Betting tips from the bookies

If you study and shop around, you will have an excellent chance of coming out on top

Some will say you’d be wise not to take tips from the bookies – after all, they are only interested in taking your money, aren’t they? Not so. James Knight, head of racing at Coral, shares his top tips for punters in their ongoing war with the bookmakers. It could prove wise to listen . . .

1 Specialise

Most bookmakers now price up every race the night before they are run. The advantage the punter has is they can pick and choose in which races to bet. Your best chance of winning is to get to know a certain pool of horses inside out. If you’re aware of their subtleties – for example, maybe a horse failed to get cover, was poorly positioned or had no chance from its draw on previous starts – then you’re giving yourself a real chance of beating the bookmakers.


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2 Focus on quality

This might sound counter-intuitive as you would perhaps expect the best races to be the most accurately priced. That’s true to an extent, but the edge the punter enjoys here is that the televised races are where the bookmakers fight each other for market share through their pricing. The result is that collectively the firms bet close to zero overround (the mechanism that ultimately gives the bookmakers their profit) on many top races. If you do your study and shop around, you will have an excellent chance of coming out on top in these races.

3 Play ante-post when fields might cut up

Bookmakers are betting on far more races ante-post these days and it’s worth looking out for races that may cut up to fewer runners than the layers expect. For example, if you’re betting on the Cambridgeshire, bear in mind that there will be 35 runners on the day (and extra places on offer), so maybe 14-1 each-way about your fancy ante-post might not look so clever come the off. But there will be races offered, particularly during the jumps season, where if you can find a definite runner ante-post (and you can look out for trainer quotes on running plans) then you have probably found yourself a bit of value.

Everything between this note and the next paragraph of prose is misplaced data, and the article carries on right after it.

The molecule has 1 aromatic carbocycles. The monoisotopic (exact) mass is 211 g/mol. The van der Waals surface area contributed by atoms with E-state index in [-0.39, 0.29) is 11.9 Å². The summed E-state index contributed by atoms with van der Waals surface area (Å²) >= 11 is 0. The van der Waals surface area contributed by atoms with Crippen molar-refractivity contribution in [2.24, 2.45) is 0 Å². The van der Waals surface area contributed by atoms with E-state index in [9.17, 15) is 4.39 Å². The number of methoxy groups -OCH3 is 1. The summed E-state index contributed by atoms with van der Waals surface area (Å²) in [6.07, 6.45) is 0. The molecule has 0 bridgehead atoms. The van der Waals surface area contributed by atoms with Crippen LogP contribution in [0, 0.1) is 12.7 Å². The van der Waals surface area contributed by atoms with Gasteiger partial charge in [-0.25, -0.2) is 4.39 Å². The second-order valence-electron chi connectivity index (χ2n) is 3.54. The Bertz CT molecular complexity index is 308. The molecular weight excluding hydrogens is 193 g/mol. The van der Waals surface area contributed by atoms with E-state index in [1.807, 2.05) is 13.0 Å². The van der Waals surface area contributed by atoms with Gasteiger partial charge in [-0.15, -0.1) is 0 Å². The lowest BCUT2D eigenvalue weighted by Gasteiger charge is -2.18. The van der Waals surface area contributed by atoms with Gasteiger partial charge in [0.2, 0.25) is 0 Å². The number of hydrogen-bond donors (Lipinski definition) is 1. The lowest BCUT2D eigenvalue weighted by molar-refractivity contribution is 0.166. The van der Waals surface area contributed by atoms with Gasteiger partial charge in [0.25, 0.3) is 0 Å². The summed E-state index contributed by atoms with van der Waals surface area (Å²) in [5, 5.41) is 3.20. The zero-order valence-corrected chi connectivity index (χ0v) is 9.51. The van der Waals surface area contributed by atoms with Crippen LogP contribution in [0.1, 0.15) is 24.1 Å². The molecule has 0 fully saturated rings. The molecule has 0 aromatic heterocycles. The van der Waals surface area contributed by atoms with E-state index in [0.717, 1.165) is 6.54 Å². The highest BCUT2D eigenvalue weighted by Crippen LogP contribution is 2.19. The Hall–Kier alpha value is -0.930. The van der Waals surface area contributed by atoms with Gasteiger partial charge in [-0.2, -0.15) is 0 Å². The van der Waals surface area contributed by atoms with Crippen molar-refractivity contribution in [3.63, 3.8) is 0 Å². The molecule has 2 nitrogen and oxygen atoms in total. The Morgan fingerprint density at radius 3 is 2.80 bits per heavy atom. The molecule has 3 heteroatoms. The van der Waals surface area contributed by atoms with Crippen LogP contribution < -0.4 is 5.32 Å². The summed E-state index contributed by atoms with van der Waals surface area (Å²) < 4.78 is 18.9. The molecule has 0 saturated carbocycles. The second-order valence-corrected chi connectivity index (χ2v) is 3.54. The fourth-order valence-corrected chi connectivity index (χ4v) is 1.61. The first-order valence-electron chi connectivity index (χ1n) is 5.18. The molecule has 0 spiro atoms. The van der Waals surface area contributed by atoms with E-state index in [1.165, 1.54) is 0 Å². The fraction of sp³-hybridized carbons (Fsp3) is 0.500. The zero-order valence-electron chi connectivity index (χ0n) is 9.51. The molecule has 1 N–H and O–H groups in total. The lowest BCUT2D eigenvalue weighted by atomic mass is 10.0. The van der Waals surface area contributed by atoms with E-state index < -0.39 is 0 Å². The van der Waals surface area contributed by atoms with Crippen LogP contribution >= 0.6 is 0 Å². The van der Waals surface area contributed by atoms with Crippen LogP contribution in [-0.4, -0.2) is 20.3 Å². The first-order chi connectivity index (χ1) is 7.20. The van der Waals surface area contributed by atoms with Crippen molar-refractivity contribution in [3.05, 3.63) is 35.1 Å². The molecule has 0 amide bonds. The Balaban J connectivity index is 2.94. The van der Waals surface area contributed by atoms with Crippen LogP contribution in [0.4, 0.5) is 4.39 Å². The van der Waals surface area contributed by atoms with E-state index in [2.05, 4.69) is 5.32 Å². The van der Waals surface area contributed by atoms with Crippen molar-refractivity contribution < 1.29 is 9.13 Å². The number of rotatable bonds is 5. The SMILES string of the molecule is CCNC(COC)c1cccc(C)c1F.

4 If a price looks too good to be true, tread carefully

If a price looks far bigger than you were expecting, consider when you’re playing and who you’re playing against. If you are betting early with a bookmaker before a market has settled down, then there’s a chance they have made a mistake and you’re getting big value. However, if a horse is drifting violently to a seemingly huge price just before the off, then the likelihood is that someone knows something you don’t. Of course, drifters do win, but there is no question that the late market is very accurate when the smart money is going down, so it pays to proceed with caution.

5 Use the betting market as part of your form study

Form study is traditionally associated with trawling through ratings and watching past videos, but what the betting market has said about a horse on previous starts is something that should be built into your analysis. The late market is a very accurate guide to a horse’s chance and is basically giving you a steer as to the expected form level the horse will run to that day. That information can be invaluable when assessing races down the line. For example, if a horse is punted off the boards on its debut but then runs deplorably, it’s likely to be much better than the bare form suggests.